Gangrene General Info
- A form of tissue necrosis characterized by critically insufficient blood supply leading to tissue death.
- Primarily divided into wet gangrene vs dry gangrene. Other, specific forms of gangrene include Fournier's gangrene, gas gangrene, and necrotizing fasciitis.
- Most commonly occur in distal extremities, clasically the feet.
- Main risk factors are diabetes, smoking, and peripheral arterial disease.
- Usually due to peripheral arterial or venous disease, but can also be sequelae of trauma or burns causing vascular injuries.
- Presents with swollen, pale, soft tissue, often with a putrid smell and purulent discharge.
- As tissue is infected, wet gangrene presents a higher risk of systemic infection than dry gangrene.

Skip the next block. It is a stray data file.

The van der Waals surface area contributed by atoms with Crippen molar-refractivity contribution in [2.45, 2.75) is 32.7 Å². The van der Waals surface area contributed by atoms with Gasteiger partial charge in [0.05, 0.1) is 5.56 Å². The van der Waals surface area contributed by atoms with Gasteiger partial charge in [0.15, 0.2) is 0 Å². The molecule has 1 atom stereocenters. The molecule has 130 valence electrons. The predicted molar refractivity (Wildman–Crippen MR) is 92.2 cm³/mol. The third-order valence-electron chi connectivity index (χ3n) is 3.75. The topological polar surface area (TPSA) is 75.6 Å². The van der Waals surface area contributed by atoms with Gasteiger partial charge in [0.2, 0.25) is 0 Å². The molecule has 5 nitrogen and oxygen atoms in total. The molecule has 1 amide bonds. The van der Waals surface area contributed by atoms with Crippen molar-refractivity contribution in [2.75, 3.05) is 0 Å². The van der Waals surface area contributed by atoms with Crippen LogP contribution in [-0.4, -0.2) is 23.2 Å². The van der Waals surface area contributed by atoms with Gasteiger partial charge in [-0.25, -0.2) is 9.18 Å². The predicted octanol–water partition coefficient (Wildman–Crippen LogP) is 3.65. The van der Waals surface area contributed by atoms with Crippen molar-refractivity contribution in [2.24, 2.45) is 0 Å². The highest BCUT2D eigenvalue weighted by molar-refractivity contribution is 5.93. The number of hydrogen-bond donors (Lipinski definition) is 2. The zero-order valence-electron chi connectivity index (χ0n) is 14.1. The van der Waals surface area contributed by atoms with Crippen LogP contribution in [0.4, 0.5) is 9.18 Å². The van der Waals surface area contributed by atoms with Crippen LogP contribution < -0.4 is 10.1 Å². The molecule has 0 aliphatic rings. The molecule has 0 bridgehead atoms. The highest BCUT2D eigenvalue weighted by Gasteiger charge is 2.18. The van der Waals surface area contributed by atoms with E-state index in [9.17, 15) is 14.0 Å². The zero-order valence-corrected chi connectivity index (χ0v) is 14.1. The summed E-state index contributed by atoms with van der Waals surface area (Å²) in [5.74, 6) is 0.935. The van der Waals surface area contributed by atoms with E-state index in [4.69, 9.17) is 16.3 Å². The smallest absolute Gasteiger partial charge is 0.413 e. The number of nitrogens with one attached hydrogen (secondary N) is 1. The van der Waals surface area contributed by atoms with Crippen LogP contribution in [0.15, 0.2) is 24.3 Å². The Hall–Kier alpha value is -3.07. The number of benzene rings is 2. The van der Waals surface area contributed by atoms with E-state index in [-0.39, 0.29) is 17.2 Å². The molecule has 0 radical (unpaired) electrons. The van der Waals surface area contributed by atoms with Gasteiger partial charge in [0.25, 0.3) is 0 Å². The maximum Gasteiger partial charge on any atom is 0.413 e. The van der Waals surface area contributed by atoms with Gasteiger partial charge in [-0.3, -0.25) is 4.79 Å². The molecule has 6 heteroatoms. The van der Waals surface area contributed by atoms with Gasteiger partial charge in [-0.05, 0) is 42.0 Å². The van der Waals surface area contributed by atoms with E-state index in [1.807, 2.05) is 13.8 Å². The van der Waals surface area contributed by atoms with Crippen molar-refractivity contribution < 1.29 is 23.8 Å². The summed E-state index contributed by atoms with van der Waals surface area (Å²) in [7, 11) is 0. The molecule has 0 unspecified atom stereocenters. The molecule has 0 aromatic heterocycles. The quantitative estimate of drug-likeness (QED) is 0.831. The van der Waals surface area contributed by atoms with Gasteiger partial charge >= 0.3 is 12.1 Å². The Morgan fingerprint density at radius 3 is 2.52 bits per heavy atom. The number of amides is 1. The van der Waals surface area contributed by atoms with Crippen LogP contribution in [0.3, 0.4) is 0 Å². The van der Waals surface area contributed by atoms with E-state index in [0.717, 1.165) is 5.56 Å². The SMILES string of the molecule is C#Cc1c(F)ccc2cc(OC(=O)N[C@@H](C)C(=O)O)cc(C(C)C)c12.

- Trench foot
- Necrotizing soft tissue infections
- Diabetic foot infection
- Wet-sock erosions
- History and physical examination are usually sufficient to make the diagnosis.
- Given higher risk for systemic infection, patients should be evaluated for signs/symptoms of sepsis
- Wet gangrene requires broad spectrum antibiotic coverage, as these are often polymycrobial infections.
- Requires surgical consultation as rapid debridement or amputation of necrotic tissue is required to prevent further spread of infection.